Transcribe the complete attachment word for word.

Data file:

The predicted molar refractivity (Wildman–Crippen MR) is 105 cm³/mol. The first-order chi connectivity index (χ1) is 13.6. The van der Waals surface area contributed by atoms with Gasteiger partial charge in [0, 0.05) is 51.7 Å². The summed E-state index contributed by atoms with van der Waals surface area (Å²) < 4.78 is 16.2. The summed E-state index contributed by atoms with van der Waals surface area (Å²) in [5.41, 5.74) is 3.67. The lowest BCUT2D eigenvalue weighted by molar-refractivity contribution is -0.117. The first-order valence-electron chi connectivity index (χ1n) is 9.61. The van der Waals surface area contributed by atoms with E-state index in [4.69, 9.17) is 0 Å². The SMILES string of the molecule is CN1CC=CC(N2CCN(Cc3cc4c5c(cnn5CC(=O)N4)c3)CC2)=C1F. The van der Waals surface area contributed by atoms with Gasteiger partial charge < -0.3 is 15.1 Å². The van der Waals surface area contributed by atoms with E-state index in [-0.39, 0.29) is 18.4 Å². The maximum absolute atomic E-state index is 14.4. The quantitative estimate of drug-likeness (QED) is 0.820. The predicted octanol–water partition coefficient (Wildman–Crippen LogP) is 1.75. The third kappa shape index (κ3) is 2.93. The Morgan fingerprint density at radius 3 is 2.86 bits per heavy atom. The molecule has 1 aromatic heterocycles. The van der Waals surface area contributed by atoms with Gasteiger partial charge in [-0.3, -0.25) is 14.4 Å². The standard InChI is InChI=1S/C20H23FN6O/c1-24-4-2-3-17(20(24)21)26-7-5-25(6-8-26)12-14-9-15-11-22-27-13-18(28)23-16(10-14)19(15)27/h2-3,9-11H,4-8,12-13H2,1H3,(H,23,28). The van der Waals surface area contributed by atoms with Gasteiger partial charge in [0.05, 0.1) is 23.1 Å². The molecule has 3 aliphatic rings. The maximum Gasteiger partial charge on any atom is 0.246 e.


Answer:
The predicted molar refractivity (Wildman–Crippen MR) is 105 cm³/mol. The first-order chi connectivity index (χ1) is 13.6. The van der Waals surface area contributed by atoms with Gasteiger partial charge in [0, 0.05) is 51.7 Å². The summed E-state index contributed by atoms with van der Waals surface area (Å²) < 4.78 is 16.2. The summed E-state index contributed by atoms with van der Waals surface area (Å²) in [5.41, 5.74) is 3.67. The lowest BCUT2D eigenvalue weighted by molar-refractivity contribution is -0.117. The first-order valence-electron chi connectivity index (χ1n) is 9.61. The van der Waals surface area contributed by atoms with E-state index in [4.69, 9.17) is 0 Å². The SMILES string of the molecule is CN1CC=CC(N2CCN(Cc3cc4c5c(cnn5CC(=O)N4)c3)CC2)=C1F. The van der Waals surface area contributed by atoms with Gasteiger partial charge < -0.3 is 15.1 Å². The van der Waals surface area contributed by atoms with E-state index in [-0.39, 0.29) is 18.4 Å². The maximum absolute atomic E-state index is 14.4. The quantitative estimate of drug-likeness (QED) is 0.820. The predicted octanol–water partition coefficient (Wildman–Crippen LogP) is 1.75. The third kappa shape index (κ3) is 2.93. The Morgan fingerprint density at radius 3 is 2.86 bits per heavy atom. The molecule has 1 aromatic heterocycles. The van der Waals surface area contributed by atoms with Gasteiger partial charge in [-0.3, -0.25) is 14.4 Å². The standard InChI is InChI=1S/C20H23FN6O/c1-24-4-2-3-17(20(24)21)26-7-5-25(6-8-26)12-14-9-15-11-22-27-13-18(28)23-16(10-14)19(15)27/h2-3,9-11H,4-8,12-13H2,1H3,(H,23,28). The van der Waals surface area contributed by atoms with Gasteiger partial charge in [0.05, 0.1) is 23.1 Å². The molecule has 3 aliphatic rings. The maximum Gasteiger partial charge on any atom is 0.246 e.